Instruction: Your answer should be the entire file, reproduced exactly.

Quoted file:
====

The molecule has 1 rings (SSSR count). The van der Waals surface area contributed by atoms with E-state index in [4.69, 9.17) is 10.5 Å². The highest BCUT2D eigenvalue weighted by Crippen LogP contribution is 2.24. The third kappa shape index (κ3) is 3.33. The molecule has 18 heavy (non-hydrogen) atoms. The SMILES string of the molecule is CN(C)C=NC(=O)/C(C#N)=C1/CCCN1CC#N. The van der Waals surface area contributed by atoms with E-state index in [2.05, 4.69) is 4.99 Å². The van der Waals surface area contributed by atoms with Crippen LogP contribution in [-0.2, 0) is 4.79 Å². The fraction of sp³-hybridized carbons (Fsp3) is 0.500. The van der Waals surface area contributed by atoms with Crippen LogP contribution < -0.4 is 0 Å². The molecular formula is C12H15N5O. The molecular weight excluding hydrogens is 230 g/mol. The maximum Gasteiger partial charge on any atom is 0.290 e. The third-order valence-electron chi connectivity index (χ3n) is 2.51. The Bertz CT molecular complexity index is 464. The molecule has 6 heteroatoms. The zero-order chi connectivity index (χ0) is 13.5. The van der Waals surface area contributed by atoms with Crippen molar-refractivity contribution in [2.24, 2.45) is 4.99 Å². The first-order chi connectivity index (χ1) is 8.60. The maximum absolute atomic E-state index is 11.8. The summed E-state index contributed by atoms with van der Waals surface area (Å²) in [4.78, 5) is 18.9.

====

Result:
The molecule has 1 rings (SSSR count). The van der Waals surface area contributed by atoms with E-state index in [4.69, 9.17) is 10.5 Å². The highest BCUT2D eigenvalue weighted by Crippen LogP contribution is 2.24. The third kappa shape index (κ3) is 3.33. The molecule has 18 heavy (non-hydrogen) atoms. The SMILES string of the molecule is CN(C)C=NC(=O)/C(C#N)=C1/CCCN1CC#N. The van der Waals surface area contributed by atoms with E-state index in [2.05, 4.69) is 4.99 Å². The van der Waals surface area contributed by atoms with Crippen LogP contribution in [-0.2, 0) is 4.79 Å². The fraction of sp³-hybridized carbons (Fsp3) is 0.500. The van der Waals surface area contributed by atoms with Crippen LogP contribution < -0.4 is 0 Å². The molecular formula is C12H15N5O. The molecular weight excluding hydrogens is 230 g/mol. The maximum Gasteiger partial charge on any atom is 0.290 e. The third-order valence-electron chi connectivity index (χ3n) is 2.51. The Bertz CT molecular complexity index is 464. The molecule has 6 heteroatoms. The zero-order chi connectivity index (χ0) is 13.5. The van der Waals surface area contributed by atoms with Crippen molar-refractivity contribution in [2.24, 2.45) is 4.99 Å². The first-order chi connectivity index (χ1) is 8.60. The maximum absolute atomic E-state index is 11.8. The summed E-state index contributed by atoms with van der Waals surface area (Å²) in [4.78, 5) is 18.9.